After graduating from UHLC, she took a staff attorney position at Catholic Charities. Within two months, she was named supervising attorney, and within a year, she was named director of immigration services.
“For the most part, nonprofit organizations handle cases for those who are the most vulnerable,” Abdin said, including victims of human trafficking and other forms of abuse and children. “When you are an immigrant and you don’t have status, you become very vulnerable.
“The good thing about working in nonprofits is that you’re part of the community. It’s such a small community, we all work together. There’s a lot of room to learn,” she said, noting that she mostly hires attorneys straight out of law school.
“You get paid money to do something that is good for your soul,” she said. You change people’s lives in very meaningful ways.”
Jacob Monty, a 1993 UHLC graduate and former regent, is now managing partner at Monty & Ramirez LLP, an employment law firm that also does immigration work. He said he got his start in immigration law when he worked for a firm that represented meat-packing plants in the Midwest that depended heavily on immigrant labor.
“There’s a need right now. There’s not enough qualified immigration lawyers. It’s an exciting time to be going into immigration law,” he said.
“You don’t always get an opportunity to make money and help people. And you have that with immigration law. You have that opportunity representing companies. You’re going to find that some of the most compassionate people are employers who are frustrated that there’s not a way to keep their employees here in the country. You get to meet those people and you get to help them,” he said.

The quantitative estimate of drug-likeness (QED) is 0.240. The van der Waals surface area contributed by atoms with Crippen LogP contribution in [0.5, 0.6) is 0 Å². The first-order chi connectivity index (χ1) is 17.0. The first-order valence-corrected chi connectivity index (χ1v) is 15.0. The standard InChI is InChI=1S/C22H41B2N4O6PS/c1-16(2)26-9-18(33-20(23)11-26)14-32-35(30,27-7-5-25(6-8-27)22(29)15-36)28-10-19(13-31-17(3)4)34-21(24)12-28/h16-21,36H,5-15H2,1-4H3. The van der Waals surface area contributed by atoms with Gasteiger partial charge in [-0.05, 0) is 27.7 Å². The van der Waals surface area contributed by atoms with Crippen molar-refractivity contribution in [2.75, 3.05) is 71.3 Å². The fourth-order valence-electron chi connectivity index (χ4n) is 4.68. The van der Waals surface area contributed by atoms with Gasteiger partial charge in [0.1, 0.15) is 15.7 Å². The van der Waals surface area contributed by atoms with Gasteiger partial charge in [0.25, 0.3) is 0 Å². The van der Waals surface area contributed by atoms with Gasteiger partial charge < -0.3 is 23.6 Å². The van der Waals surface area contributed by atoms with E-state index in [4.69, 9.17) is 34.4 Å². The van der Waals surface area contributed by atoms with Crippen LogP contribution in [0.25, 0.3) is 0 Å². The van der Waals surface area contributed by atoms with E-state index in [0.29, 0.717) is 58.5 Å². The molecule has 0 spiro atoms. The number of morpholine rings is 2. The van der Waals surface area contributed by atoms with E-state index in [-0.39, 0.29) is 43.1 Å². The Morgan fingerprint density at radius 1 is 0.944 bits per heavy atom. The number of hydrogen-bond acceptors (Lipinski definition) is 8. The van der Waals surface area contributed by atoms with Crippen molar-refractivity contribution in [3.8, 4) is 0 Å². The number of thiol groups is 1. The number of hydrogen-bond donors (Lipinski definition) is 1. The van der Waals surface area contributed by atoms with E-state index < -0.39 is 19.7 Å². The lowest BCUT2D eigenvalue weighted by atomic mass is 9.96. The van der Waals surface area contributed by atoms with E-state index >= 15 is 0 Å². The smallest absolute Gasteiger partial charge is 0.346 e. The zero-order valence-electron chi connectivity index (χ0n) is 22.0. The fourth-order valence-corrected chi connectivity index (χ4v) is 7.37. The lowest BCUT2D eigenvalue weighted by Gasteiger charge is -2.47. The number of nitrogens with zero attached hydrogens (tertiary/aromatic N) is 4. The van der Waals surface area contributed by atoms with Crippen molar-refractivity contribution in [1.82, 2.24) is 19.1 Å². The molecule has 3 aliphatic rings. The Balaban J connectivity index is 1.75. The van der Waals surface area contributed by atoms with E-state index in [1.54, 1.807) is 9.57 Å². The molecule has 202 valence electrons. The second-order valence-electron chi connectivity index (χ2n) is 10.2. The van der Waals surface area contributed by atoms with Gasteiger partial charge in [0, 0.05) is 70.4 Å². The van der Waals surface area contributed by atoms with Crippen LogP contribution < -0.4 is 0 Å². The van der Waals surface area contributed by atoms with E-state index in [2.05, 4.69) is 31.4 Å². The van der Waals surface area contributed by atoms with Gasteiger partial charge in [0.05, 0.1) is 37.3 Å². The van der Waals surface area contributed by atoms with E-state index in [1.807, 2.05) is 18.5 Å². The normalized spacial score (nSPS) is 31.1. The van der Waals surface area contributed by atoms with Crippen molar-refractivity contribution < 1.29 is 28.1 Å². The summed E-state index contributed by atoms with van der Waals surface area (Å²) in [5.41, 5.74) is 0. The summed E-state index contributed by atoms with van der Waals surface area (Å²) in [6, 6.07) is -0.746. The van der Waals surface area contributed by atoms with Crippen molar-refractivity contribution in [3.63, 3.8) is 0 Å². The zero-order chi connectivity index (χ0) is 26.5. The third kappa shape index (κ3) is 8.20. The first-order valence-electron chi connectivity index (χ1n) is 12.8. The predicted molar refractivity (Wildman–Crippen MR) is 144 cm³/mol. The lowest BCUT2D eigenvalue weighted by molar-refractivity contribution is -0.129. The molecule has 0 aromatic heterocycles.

Monty said there is now “a great opportunity” in using social media and the Internet in immigration law services.
“I don’t think we’ve seen the full magnitude of what Twitter and video and the web can do to disseminate knowledge to the community that doesn’t have it,” he said.
UHLC Professor Geoffrey Hoffman, director of the school’s Immigration Clinic, said he became interested in immigration law growing up in Miami where he had many Cuban-American friends and his father, an architect, designed homes for immigrant workers.
After he completed law school, a friend recommended him for a brief-writing job with Ira Kurzban, one of the nation’s preeminent scholars and practitioners of immigration law. Kurzban hired him on the spot without even glancing at his resume, Hoffman said.
“The friends you make, the contacts you make, keep those relationships, because you never know when you’re going to get a phone call,” he told the students.
Hoffman said immigration law is a fascinating field because of its variety, intellectual stimulation and humanitarian aspects.
“You can get up in the morning and go home at night, and feel really good about what you’ve done. They’re tough cases,” he said. “But if you know you’ve tried your best, you will sleep well at night and have a fulfilling career.”